4N force along CA has moments (horizontal and vertical):
4*sqrt(3)/2*a/4

and

4*1/2*sqrt(3)a/4

3N force along BE has moments (horizontal and vertical):
-3*sqrt(3)/2 * sqrt(3)a/4

and

3*1/2*a/4

Out of F1, F2 and F3 only F1 has a non-zero moment about D

If I now equate the sum of these anticlockwise moments about D to the clockwise moment of F1 about D I get:

(in the image I write x for F1)

And this gives F1 = x = 8

whereas I was expecting 6 as per book answer.

Thanks for any help,
Mitch.

I did this problem calculating torques about A. I did it formally by writing all force vectors and position vectors relative to the origin at A, demanded that ##\sum \vec F_i=0## and ##\sum \vec r_i\times \vec F_i=0## where the summations are over all 8 forces. I then solved the system of 3 equations and 3 unknowns.

Doing it this way allowed me to write the unknown forces as an unknown magnitude times a unit vector:$$\vec F_1=F_1\left\{-\frac{1}{2},\frac{\sqrt{3}}{2},0\right\}~;~~ \vec F_2=F_2\left\{-\frac{1}{2},-\frac{\sqrt{3}}{2},0\right\}~;~~ \vec F_3=F_3\left\{1,0,0\right\}.$$The unit vectors are consistent with your drawing in post #1. The advantage of this method is that, if the direction of an unknown vector is actually opposite to what it ought to be, the magnitude of the vector will be negative when the solution is completed.

I got ##F_1=8~\text{N}##, ##F_2=(12-\sqrt{3})~\text{N}## and ##F_3=(12+\sqrt{3})~\text{N}##. A check reveals that the sum of these three vectors added to the resultant from part (a) is zero. The same cannot be said when this check is applied to the given answer. If one uses the magnitudes given in the answer and the unit vectors as shown above, the sum of all the forces is $$\sum \vec F_i=\left\{-2(5+\sqrt{3}),10\sqrt{3},0\right\}.$$Something is not right. Please check that the vectors in the given solution match the labels and directions as the ones in your drawing. If they do match, then there must be some mistake or typo in the given solution. The fact that I too got F1 = 8 N using a different method cannot be a coincidence.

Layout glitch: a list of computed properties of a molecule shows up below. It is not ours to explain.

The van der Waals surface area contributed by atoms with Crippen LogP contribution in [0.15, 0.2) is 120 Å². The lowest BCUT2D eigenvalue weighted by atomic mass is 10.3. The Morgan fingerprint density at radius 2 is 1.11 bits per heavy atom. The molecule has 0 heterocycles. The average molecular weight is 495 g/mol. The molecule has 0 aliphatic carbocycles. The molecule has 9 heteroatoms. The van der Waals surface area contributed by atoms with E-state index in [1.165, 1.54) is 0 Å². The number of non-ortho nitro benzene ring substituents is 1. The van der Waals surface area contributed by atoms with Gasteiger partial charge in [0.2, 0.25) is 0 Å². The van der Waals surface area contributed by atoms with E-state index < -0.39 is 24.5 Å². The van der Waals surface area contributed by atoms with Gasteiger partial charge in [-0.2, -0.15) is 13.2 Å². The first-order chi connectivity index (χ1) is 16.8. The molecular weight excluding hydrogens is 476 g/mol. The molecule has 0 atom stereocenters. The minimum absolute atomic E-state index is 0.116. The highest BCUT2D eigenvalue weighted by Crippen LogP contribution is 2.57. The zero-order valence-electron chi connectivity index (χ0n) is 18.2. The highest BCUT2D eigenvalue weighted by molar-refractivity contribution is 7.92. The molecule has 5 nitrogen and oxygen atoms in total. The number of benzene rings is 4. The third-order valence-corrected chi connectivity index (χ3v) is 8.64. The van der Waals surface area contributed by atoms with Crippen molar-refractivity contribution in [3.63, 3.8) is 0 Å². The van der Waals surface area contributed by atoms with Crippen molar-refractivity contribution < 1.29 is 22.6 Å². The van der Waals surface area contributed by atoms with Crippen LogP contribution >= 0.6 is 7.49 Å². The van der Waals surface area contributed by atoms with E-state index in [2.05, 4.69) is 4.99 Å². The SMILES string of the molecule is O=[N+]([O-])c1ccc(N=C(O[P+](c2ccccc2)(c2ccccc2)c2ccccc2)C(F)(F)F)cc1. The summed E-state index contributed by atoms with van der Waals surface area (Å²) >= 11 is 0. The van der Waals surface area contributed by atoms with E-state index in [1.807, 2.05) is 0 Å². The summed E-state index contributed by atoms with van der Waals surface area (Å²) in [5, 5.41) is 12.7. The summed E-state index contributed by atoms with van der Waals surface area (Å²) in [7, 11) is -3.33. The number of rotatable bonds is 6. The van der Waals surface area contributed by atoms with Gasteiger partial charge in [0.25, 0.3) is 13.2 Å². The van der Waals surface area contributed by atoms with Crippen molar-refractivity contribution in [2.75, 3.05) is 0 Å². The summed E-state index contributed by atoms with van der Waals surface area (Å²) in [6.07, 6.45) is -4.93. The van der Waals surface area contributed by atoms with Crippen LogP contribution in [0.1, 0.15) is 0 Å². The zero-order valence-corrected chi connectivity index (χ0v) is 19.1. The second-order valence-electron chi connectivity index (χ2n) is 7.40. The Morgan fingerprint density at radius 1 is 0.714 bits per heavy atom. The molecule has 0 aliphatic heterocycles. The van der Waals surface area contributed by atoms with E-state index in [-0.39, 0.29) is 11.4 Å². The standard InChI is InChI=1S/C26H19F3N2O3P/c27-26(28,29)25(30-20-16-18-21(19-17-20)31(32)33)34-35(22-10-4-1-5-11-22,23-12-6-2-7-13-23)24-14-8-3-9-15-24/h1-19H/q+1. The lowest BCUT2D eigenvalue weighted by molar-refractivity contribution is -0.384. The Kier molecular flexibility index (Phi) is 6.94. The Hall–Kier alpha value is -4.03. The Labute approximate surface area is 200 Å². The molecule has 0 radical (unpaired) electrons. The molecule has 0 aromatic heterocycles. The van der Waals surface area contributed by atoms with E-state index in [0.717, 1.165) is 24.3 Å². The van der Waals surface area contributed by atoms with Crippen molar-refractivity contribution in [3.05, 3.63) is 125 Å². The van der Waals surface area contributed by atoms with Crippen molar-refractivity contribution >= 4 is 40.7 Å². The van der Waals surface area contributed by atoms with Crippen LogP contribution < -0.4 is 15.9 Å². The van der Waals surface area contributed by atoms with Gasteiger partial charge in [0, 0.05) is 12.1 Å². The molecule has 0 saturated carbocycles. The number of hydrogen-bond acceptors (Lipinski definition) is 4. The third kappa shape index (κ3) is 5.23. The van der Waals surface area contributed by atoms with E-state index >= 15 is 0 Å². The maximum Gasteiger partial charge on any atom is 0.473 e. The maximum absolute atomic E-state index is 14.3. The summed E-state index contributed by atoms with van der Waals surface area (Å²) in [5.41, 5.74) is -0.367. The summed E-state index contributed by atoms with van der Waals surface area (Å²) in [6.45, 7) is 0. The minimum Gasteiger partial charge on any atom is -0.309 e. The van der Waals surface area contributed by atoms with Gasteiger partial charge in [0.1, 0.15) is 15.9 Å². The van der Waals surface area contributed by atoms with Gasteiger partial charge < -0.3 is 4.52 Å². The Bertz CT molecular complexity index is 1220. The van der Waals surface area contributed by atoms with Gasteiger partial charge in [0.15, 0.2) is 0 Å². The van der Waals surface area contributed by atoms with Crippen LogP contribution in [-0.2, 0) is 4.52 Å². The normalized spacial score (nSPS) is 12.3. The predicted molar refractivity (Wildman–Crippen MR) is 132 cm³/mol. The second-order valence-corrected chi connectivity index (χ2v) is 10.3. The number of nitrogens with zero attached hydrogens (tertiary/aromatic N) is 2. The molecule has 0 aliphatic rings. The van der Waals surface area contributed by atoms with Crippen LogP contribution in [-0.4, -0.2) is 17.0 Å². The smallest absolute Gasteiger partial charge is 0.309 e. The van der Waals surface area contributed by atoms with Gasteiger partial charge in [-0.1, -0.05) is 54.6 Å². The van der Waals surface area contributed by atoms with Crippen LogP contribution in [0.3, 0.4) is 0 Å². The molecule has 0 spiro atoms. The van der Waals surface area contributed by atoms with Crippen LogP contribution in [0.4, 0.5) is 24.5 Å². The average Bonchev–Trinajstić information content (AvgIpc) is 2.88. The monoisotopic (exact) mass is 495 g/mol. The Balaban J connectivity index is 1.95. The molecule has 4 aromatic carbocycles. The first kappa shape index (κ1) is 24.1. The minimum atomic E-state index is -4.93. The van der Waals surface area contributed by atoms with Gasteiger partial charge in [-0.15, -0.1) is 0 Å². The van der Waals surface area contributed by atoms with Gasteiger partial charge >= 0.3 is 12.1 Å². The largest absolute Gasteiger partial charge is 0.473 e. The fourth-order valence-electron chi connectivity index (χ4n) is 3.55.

Steve4Physics
Thanks to everyone for the help.

I too get:

$$F_1=8$$
$$F_2=(12-\sqrt{3})$$
$$F_3=(12+\sqrt{3})$$

I will assume here that the answer in the book is wrong.

Thanks again,
Mitch.

Steve4Physics and kuruman

## What is a lamina?

A lamina is a thin, flat sheet of material, such as paper or metal.

## What are forces?

Forces are interactions between objects that can cause them to accelerate or change direction.

## Why is it important to find the resultant of forces on a lamina?

Finding the resultant of forces on a lamina allows us to understand the overall effect of all the forces acting on the lamina. This can help us predict the motion and behavior of the lamina.

## How do you find the resultant of forces on a lamina?

The resultant of forces on a lamina can be found by using vector addition. This involves breaking down each force into its horizontal and vertical components, adding them together, and then finding the magnitude and direction of the resultant force.

## What factors can affect the resultant of forces on a lamina?

The magnitude and direction of the individual forces, as well as the angle between them, can affect the resultant of forces on a lamina. The shape and size of the lamina can also play a role in the overall resultant force.